It is not clear whether Mr. Ogembe is requesting a departure based upon his hard circumstances in Nigeria and the Netherlands or his steady employment in the United States. It is not necessary for the court to resolve this question, as neither ground would be sufficient to grant a downward departure. The work in Nigeria and the Netherlands has no relevance to the defendant's present culpability for conspiracy to commit bank fraud; neither does it constitute a mitigating factor for his behavior. Moreover, his steady employment in the United States is not atypical or extraordinary in any way. Rather, it squarely implicates the Sentencing Commission's directive that employment history is not ordinarily relevant in determining a sentence. See U.S.S.G. § 5H1.5.

The third basis for a departure is defendant's claim that "if [he] is sentenced to a term of imprisonment of one year or more, as a result of the instant case, he will be deported back to Nigeria" and be separated from his American wife to whom he has been married since 1997. See Def.'s Sentencing Mem. at 6. He requests a departure and a sentence of under one year to avoid this result. The court would seriously consider this basis for a departure except for its inability to discern the basis for defendant's claim that a sentence of under a year would prevent deportation. While deportation and separation from a spouse may, under the circumstances, be an excessive penalty for bank fraud with a total offense level of thirteen, the relevant immigration statute does not allow court to affect deportation through its sentencing discretion. Under the 1996 revisions to the Immigration and Nationality Act, the definition of "aggravated felony" includes any offense that "involves fraud or deceit in which the loss to the victim or victims exceeds $10,000[.]" 8 U.S.C. § 1101(a)(43)(M)(i). Any alien who is "convicted of an aggravated felony at any time after admission is deportable." 8 U.S.C. § 1227(a)(2)(A)(iii). Consequently, a departure on this basis would be futile and thus inappropriate.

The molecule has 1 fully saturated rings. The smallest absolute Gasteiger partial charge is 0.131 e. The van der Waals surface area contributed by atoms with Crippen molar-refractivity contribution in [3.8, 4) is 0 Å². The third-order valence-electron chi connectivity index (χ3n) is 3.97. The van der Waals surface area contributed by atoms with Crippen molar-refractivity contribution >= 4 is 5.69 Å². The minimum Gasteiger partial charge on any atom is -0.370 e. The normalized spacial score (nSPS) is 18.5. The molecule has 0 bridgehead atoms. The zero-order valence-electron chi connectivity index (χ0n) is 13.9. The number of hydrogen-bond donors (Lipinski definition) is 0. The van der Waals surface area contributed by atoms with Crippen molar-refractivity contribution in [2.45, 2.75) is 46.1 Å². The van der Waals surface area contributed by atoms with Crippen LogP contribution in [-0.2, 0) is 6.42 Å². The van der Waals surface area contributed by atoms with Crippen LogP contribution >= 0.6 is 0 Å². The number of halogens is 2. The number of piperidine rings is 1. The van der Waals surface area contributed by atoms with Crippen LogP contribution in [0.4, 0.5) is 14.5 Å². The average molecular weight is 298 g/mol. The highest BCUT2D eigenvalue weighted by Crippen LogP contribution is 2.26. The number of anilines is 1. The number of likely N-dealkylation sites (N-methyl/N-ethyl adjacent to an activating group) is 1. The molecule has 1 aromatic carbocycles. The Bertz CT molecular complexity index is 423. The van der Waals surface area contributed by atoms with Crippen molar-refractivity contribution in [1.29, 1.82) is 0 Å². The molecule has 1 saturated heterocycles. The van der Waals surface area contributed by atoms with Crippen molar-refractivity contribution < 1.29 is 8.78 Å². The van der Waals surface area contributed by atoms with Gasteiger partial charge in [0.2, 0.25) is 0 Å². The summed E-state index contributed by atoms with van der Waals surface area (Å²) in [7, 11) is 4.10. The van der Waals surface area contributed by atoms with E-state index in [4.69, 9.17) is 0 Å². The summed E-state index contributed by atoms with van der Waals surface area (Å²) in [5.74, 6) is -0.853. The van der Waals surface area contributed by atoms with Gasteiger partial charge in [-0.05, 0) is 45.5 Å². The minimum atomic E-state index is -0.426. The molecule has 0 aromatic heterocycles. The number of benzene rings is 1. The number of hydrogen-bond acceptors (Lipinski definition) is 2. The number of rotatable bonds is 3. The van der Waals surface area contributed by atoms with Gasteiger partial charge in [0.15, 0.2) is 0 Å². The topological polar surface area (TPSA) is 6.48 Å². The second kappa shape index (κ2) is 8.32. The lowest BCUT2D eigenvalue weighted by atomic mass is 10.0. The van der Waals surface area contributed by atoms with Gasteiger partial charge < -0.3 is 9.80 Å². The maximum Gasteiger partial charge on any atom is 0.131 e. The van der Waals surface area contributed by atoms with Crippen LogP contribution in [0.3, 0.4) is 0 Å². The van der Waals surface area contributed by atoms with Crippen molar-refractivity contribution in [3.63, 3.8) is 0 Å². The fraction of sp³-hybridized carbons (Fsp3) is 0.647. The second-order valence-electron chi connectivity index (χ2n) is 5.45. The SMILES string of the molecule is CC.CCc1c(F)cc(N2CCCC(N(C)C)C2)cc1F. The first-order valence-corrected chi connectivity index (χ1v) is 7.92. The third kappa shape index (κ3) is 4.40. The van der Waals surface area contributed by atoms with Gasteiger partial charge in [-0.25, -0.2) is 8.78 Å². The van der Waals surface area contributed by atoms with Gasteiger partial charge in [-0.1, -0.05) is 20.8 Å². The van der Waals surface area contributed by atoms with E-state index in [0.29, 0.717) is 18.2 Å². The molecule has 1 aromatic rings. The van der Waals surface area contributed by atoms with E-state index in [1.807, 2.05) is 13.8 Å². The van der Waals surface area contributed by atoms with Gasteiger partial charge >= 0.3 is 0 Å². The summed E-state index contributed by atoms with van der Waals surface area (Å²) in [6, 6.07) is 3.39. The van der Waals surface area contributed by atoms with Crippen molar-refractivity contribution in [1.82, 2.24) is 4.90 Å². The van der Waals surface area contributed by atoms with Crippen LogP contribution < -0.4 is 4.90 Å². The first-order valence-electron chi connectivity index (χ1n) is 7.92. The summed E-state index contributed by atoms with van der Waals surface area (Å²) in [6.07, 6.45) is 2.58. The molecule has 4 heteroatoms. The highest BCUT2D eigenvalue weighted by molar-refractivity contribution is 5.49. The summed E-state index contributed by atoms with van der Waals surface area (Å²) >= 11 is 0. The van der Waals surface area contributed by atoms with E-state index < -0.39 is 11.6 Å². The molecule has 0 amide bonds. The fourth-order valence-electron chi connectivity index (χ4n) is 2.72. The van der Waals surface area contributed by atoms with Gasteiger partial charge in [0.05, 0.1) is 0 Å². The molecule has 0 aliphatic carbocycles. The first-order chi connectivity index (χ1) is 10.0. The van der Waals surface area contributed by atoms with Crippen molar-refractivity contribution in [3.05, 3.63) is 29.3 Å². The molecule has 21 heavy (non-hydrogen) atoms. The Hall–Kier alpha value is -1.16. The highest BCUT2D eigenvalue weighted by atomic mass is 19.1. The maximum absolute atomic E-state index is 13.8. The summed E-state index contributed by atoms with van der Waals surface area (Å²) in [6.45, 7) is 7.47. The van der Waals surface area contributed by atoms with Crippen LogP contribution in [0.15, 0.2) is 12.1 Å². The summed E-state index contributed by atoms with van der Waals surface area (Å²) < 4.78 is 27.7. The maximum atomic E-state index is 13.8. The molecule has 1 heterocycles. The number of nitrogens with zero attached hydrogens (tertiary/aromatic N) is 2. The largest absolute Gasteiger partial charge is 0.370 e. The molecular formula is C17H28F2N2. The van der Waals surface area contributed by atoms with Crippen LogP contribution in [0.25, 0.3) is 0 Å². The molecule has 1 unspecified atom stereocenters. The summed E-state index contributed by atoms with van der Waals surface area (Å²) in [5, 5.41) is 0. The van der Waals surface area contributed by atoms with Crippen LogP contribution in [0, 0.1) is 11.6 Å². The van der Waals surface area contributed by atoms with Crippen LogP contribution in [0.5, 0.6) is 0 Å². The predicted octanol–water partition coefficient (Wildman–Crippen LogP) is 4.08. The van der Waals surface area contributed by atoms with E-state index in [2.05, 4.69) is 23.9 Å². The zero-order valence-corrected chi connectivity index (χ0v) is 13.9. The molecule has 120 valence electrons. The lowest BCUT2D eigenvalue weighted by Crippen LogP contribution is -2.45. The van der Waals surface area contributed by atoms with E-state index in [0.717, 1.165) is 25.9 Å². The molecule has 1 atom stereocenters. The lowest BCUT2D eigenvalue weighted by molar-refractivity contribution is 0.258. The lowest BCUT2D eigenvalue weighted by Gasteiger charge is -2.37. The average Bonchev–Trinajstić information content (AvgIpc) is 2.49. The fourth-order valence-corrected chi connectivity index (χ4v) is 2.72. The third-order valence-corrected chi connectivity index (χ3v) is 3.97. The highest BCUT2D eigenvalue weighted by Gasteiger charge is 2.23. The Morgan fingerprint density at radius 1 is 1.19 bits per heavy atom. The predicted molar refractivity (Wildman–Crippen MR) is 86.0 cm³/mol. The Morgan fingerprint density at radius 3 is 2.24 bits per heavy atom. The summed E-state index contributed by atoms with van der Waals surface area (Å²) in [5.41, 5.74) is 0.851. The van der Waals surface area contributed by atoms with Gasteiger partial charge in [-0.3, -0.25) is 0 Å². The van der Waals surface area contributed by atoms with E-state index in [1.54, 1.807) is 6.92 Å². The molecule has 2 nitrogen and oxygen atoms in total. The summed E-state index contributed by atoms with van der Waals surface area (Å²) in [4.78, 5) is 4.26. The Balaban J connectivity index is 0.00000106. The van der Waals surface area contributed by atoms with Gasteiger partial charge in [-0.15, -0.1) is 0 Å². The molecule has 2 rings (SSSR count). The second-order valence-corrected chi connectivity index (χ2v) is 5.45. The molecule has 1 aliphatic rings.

The defendant's fourth argument for a downward departure pertains to an earlier case. Mr. Ogembe was arrested on April 13, 1998 on charges of misuse of a passport. According to the defendant, he was detained for three months in that case based solely on the government's representation to the judge that it was investigating him for the bank fraud that ultimately led to the present case. Mr. Ogembe now suggests that he should be given a departure as a way of receiving credit for the time he was detained on the other case because it was essentially a form of punishment attributable to the current case.